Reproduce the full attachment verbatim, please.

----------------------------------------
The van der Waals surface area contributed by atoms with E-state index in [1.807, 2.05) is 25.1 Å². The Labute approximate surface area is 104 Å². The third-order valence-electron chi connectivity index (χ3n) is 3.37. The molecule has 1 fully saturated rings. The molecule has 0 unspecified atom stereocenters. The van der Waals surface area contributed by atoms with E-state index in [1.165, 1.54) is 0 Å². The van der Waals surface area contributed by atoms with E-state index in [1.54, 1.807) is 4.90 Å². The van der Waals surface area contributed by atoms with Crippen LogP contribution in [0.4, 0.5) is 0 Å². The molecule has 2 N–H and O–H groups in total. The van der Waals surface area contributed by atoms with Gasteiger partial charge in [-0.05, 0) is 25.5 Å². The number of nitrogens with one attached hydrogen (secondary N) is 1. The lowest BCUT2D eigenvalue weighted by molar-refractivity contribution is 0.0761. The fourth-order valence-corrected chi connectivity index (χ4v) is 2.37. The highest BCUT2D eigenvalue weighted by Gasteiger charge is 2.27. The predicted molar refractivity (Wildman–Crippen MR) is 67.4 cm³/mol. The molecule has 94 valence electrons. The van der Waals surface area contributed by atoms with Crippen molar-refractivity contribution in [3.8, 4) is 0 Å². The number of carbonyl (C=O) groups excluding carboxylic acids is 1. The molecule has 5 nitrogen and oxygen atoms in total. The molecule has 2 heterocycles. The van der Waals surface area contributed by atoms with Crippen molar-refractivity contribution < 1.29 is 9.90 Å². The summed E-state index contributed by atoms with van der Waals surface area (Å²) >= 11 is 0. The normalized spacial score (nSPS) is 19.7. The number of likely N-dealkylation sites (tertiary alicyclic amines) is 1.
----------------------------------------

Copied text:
The van der Waals surface area contributed by atoms with E-state index in [1.807, 2.05) is 25.1 Å². The Labute approximate surface area is 104 Å². The third-order valence-electron chi connectivity index (χ3n) is 3.37. The molecule has 1 fully saturated rings. The molecule has 0 unspecified atom stereocenters. The van der Waals surface area contributed by atoms with E-state index in [1.165, 1.54) is 0 Å². The van der Waals surface area contributed by atoms with E-state index in [1.54, 1.807) is 4.90 Å². The van der Waals surface area contributed by atoms with Crippen LogP contribution in [0.4, 0.5) is 0 Å². The molecule has 2 N–H and O–H groups in total. The van der Waals surface area contributed by atoms with Gasteiger partial charge in [-0.05, 0) is 25.5 Å². The number of nitrogens with one attached hydrogen (secondary N) is 1. The lowest BCUT2D eigenvalue weighted by molar-refractivity contribution is 0.0761. The fourth-order valence-corrected chi connectivity index (χ4v) is 2.37. The highest BCUT2D eigenvalue weighted by Gasteiger charge is 2.27. The predicted molar refractivity (Wildman–Crippen MR) is 67.4 cm³/mol. The molecule has 94 valence electrons. The van der Waals surface area contributed by atoms with Crippen molar-refractivity contribution in [3.8, 4) is 0 Å². The number of carbonyl (C=O) groups excluding carboxylic acids is 1. The molecule has 5 nitrogen and oxygen atoms in total. The molecule has 2 heterocycles. The van der Waals surface area contributed by atoms with Crippen molar-refractivity contribution < 1.29 is 9.90 Å². The summed E-state index contributed by atoms with van der Waals surface area (Å²) >= 11 is 0. The normalized spacial score (nSPS) is 19.7. The number of likely N-dealkylation sites (tertiary alicyclic amines) is 1.